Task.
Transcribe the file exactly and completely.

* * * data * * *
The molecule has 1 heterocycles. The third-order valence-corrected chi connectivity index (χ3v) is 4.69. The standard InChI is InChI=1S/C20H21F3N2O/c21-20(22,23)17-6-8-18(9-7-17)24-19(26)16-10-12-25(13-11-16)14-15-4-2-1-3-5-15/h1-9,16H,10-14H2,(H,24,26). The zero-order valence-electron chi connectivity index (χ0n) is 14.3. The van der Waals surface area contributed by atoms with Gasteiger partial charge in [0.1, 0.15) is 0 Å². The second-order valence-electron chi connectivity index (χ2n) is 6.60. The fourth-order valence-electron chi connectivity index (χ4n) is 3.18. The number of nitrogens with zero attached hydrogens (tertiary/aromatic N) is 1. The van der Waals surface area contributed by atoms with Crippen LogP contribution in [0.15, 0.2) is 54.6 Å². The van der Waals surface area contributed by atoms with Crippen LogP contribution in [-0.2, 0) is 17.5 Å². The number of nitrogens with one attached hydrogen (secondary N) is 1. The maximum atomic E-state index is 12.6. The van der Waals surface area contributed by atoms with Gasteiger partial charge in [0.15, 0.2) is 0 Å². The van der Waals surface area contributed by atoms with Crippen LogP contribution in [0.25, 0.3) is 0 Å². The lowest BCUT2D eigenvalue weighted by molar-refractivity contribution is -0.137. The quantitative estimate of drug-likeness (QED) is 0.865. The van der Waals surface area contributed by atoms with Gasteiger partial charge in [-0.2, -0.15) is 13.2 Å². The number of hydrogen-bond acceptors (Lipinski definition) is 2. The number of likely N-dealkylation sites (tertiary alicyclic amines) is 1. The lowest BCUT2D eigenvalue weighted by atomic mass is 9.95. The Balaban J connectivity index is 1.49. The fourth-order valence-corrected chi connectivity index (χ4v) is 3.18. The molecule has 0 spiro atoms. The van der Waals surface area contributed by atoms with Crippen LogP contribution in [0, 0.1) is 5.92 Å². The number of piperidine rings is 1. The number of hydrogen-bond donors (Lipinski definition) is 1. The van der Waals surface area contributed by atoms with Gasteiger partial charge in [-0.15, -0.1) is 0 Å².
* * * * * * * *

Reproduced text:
The molecule has 1 heterocycles. The third-order valence-corrected chi connectivity index (χ3v) is 4.69. The standard InChI is InChI=1S/C20H21F3N2O/c21-20(22,23)17-6-8-18(9-7-17)24-19(26)16-10-12-25(13-11-16)14-15-4-2-1-3-5-15/h1-9,16H,10-14H2,(H,24,26). The zero-order valence-electron chi connectivity index (χ0n) is 14.3. The van der Waals surface area contributed by atoms with Gasteiger partial charge in [0.1, 0.15) is 0 Å². The second-order valence-electron chi connectivity index (χ2n) is 6.60. The fourth-order valence-electron chi connectivity index (χ4n) is 3.18. The number of nitrogens with zero attached hydrogens (tertiary/aromatic N) is 1. The van der Waals surface area contributed by atoms with Crippen LogP contribution in [0.15, 0.2) is 54.6 Å². The van der Waals surface area contributed by atoms with Crippen LogP contribution in [-0.2, 0) is 17.5 Å². The number of nitrogens with one attached hydrogen (secondary N) is 1. The maximum atomic E-state index is 12.6. The van der Waals surface area contributed by atoms with Gasteiger partial charge in [0.15, 0.2) is 0 Å². The van der Waals surface area contributed by atoms with Crippen LogP contribution in [0.25, 0.3) is 0 Å². The lowest BCUT2D eigenvalue weighted by molar-refractivity contribution is -0.137. The quantitative estimate of drug-likeness (QED) is 0.865. The van der Waals surface area contributed by atoms with Gasteiger partial charge in [-0.2, -0.15) is 13.2 Å². The number of hydrogen-bond acceptors (Lipinski definition) is 2. The number of likely N-dealkylation sites (tertiary alicyclic amines) is 1. The lowest BCUT2D eigenvalue weighted by atomic mass is 9.95. The Balaban J connectivity index is 1.49. The fourth-order valence-corrected chi connectivity index (χ4v) is 3.18. The molecule has 0 spiro atoms. The van der Waals surface area contributed by atoms with Crippen LogP contribution in [0, 0.1) is 5.92 Å². The number of piperidine rings is 1. The number of hydrogen-bond donors (Lipinski definition) is 1. The van der Waals surface area contributed by atoms with Gasteiger partial charge in [-0.15, -0.1) is 0 Å².